The start of the school year can be a tough transition. Piles of homework and busy schedules replace lazy days at the beach as emerging young adults get back to the grind. Heading back-to-school reunites classmates who lost touch after spring. Many young adults look forward to seeing school acquaintances again, anticipating the good times to be shared. Others feel uneasy or worried about the socialization of school, as they have fallen victim to bullying in the past. Help an adult child with bullying before it is time to go back-to-school.
Recognizing adult bullying as a problem
Often times, when people think of a bully, they imagine a tough, big kid on a playground ready to throw punches and steal lunch money from smaller, quiet kids who have a hard time sticking up for themselves. While this perception certainly does exist, realize that bullying goes on beyond the playground, affecting victims of all ages. Adult bullying happens all around – on college campuses, in the workplace, on the internet, and among social groups.
Bullying involves aggressive, often repetitive behaviors by someone who perceives to hold power over another. According to Stop Bullying, there are three types of bullying: verbal, social, and physical. These universal types of bullying may be more exaggerated in adulthood, as adults who bully employ harsh, detrimental tactics like manipulation, isolation, and intimidation. Adult bullying often falls under a category of peer abuse, whether verbal, physical, emotional, mental, or sexual.
Effects of bullying on young adults
While the effects of bullying range for emerging young adults, signs like low self-image and hindered social and emotional growth may point in the direction that something is not right. Emerging adults tend to completely drop out socially, living in isolation, and shutting out those around them when bullying becomes serious. Unable to confide in parents, family, and friends that were trusted previously, bullied young adults keep their hurt to themselves. Everyday patterns often change, as to avoid situations susceptible to bullying. For some, this means complete refusal to go to class or work.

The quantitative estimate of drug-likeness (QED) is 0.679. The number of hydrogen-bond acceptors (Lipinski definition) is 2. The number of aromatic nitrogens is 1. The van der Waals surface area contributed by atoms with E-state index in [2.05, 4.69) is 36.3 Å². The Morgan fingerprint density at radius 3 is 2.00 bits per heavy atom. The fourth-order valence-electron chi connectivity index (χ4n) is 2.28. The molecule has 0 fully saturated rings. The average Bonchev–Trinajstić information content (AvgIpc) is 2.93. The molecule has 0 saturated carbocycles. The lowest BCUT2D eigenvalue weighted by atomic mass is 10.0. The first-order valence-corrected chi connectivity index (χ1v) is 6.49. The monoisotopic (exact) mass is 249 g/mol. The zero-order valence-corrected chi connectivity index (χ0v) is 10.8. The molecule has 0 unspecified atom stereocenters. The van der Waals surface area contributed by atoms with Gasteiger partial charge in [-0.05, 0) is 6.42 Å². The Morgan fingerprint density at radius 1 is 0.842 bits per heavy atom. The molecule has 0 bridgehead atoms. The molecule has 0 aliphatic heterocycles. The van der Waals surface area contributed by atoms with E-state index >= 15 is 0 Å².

Bullying contributes to serious mental health concerns like anxiety or depression. Vulnerable from continual disposal of relentless bullying, emerging adults may mirror the signs of depression, outlined by Yellowbrick.
How to help
Emerging adults often conceal the peer abuse they have endured. Too ashamed to reach out for help, emerging adults may feel neglected when help is not offered. Parents benefit by demonstrating sensitivity with non-judgmental concern, creating a confidential, caring atmosphere when approaching adult children about bullying.
Take the following steps when confronting an emerging adult about bullying:
- Actively listen to what your adult child has to say
- Thank your emerging adult for sharing their experience
- Believe their story without placing judgement or blame
- Seek out resources together and develop a plan
If bullying has impacted an emerging adult to the point of serious depression, it may be time to involve outside help. Treating depression can be complicated and is best managed by a team of caring professionals. Yellowbrick explains treatment approaches for depression, including new research supporting methods free of anti-depressants.
Before young adults head off to school for the semester, proactively prepare them to face bullying in an assertive fashion. Reassure your adult child that they do not deserve to be bullied and that they are not at fault. Teach children to confront bullying, instead of ignoring it, by calmly telling the bully to stop or that they feel disrespected. Encourage seeking out community help like involving campus security or police if the bullying escalates, persists, or borders abuse. Most of all, invite your emerging adult to talk with you about anything bothersome going on. Young adults benefit from open communication with family and friends when dealing with a bully.